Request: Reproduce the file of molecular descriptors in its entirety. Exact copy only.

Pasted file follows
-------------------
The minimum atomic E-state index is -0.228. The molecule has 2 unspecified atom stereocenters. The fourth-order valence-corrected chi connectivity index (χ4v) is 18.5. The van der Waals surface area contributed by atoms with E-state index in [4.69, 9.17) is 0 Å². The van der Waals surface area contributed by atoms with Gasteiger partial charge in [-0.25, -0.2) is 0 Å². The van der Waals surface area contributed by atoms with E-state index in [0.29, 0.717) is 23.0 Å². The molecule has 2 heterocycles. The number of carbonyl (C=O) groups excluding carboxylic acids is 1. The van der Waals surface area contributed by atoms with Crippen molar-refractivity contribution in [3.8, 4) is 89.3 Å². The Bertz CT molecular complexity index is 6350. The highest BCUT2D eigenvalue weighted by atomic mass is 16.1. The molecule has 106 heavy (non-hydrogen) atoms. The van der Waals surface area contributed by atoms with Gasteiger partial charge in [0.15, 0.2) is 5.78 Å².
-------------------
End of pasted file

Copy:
The minimum atomic E-state index is -0.228. The molecule has 2 unspecified atom stereocenters. The fourth-order valence-corrected chi connectivity index (χ4v) is 18.5. The van der Waals surface area contributed by atoms with E-state index in [4.69, 9.17) is 0 Å². The van der Waals surface area contributed by atoms with Gasteiger partial charge in [-0.25, -0.2) is 0 Å². The van der Waals surface area contributed by atoms with E-state index in [0.29, 0.717) is 23.0 Å². The molecule has 2 heterocycles. The number of carbonyl (C=O) groups excluding carboxylic acids is 1. The van der Waals surface area contributed by atoms with Crippen molar-refractivity contribution in [3.8, 4) is 89.3 Å². The Bertz CT molecular complexity index is 6350. The highest BCUT2D eigenvalue weighted by atomic mass is 16.1. The molecule has 106 heavy (non-hydrogen) atoms. The van der Waals surface area contributed by atoms with Gasteiger partial charge in [0.15, 0.2) is 5.78 Å².